Tips for "revolutionaries not yet born": Jim Feast on ED SANDERS' new work, from The Brooklyn Rail

From a review by Jim Feast in the Brooklyn Rail:


by Ed Sanders
(Libellum, 2008)
ISBN 0-9752993-4-4
Cover by Red Grooms

….Rather than pit a set of good myths against the doped-up hallucinations of the far Right, Sanders offers “revolutionaries not yet born,” a sober, unadorned, unassuming patchwork of pointers, histories and reminiscences, grounded in three humanist principles.

1) People are never unabashed heroes, but they can have moments, episodes, when their higher instincts guide them. Sanders suggests this in his poem “Ginsberg in India.” He mentions things that happened to the Beat poet abroad, but then focuses:

There were many more adventures… But it is the tale of how Allen Ginsberg aided
Someone left for dead on the streets
that to me throws up a giant torch
on his humanity

While Ginsberg, certainly, could exhibit different faces, in this episode (as Sanders powerfully goes on to explain), the poet shows simple compassion.

2) People one deeply respects should be met, not with passive idol worship, but by sharing part of their adventure. Such a thought comes to the fore in reading “Poseidon’s Mane,” in which Sanders recounts a trip with friends to visit Charles Olson. Their meeting moves from a discussion of verse to raving and roistering once Olson presses on them tabs of acid from his huge stash. Memorably, Sanders feels the drug take effect while Olson is driving a car.

I glanced to the front seat and Olson had turned into Poseidon!
literally, the Horse from the Sea!
with kelp in his mane
matted and wet

The night turns into a rollicking, unsettling evening for Sanders (rendered in forceful strokes), and can, to some degree, be read as a cautionary tale. The broader point, shown not only in this instance but in poems recounting different circumstances, such as hearing Ginsberg read at the Living Theater, is Sanders’ open-hearted admonition to be willing to (within reason and for a limited time) share another creative person’s reality as a way of enriching and chastening his own ego-locked views.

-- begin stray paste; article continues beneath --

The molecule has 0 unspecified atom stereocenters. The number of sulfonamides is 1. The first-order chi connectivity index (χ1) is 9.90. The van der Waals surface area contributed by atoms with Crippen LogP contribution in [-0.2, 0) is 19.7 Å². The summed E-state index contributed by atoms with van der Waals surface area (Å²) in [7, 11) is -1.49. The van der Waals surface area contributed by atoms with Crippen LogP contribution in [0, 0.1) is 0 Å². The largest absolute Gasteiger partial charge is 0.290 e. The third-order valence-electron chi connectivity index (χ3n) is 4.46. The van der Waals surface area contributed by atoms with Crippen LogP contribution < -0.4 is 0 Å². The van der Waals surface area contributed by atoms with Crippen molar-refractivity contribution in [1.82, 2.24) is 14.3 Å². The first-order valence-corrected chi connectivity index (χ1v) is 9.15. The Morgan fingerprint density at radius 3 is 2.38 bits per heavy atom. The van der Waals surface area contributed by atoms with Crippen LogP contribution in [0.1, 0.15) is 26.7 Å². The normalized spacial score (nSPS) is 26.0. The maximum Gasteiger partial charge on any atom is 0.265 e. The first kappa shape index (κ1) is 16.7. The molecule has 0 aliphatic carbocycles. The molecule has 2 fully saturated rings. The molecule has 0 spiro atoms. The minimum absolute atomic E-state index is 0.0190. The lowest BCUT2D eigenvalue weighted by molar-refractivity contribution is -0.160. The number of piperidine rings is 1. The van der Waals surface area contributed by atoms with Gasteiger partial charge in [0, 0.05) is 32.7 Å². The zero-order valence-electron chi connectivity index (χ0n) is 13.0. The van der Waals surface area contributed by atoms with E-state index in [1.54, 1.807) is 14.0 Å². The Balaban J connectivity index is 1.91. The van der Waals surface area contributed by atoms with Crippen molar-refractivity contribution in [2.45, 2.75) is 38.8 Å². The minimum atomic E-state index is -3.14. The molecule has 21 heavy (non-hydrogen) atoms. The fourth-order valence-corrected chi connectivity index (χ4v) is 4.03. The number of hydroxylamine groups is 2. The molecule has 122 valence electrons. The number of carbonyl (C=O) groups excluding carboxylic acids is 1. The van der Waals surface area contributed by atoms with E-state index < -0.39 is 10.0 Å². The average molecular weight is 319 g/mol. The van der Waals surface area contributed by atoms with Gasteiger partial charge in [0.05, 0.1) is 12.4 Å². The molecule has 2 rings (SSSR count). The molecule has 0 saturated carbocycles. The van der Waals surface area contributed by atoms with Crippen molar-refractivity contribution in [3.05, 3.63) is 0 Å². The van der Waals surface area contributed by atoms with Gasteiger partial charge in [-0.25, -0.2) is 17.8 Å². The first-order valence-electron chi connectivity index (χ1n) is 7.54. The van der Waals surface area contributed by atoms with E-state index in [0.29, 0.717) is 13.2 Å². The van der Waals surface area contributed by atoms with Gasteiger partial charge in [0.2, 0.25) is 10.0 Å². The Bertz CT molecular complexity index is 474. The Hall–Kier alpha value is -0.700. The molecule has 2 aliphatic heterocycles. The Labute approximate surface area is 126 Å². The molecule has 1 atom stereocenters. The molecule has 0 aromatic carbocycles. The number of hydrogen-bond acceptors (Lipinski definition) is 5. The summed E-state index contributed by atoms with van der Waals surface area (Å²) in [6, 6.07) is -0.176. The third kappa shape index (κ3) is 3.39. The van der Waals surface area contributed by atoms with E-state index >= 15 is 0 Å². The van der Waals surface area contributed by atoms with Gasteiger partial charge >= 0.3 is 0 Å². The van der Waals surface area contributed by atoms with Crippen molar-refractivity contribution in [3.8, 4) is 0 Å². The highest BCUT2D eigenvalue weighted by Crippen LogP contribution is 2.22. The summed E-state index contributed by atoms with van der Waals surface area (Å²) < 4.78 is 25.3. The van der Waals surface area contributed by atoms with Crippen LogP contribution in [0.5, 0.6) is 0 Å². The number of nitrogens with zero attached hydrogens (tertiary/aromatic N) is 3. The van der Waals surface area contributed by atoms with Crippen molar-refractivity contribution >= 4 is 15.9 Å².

3) Perhaps the most important principle in the book is this: the best sustenance for a progressive (who is sure to meet innumerable setbacks) is knowledge of previous struggles and people of conscience. One of the more hard-hitting, terse and touching pieces in the book is “Ode to Rachel Carson,” which describes the environmentalist’s finishing the writing of Silent Spring and “shaping the p.r. battle” to keep the book before the public, all the while dying from an increasingly virulent cancer. Also of this genre is Sanders’ “For Emma Goldman,” a fitting, low-flown (attesting to Sanders’ avoidance of hollow rhetoric), moving tribute to this tribune of justice, whom he characterizes as “known for her brilliant speeches & anarcho-leftist organizational skills.”

God knows (pardon the expression), we need a poetry book of this type, given the rabid intellectual dishonesty that the Christian Right is spewing through the net waves and air waves, as Collins so carefully exposes. Though they are debasing the past, the Right’s zealots are primarily focused on the present, on making the next buck and winning the next election, while Sanders pitches his work into the future where he foresees “a Permanent // cradle-to-grave society of the Sharing Rose // w/ freedom to speak, dream, act & create.”

Read the entire article at the Brooklyn Rail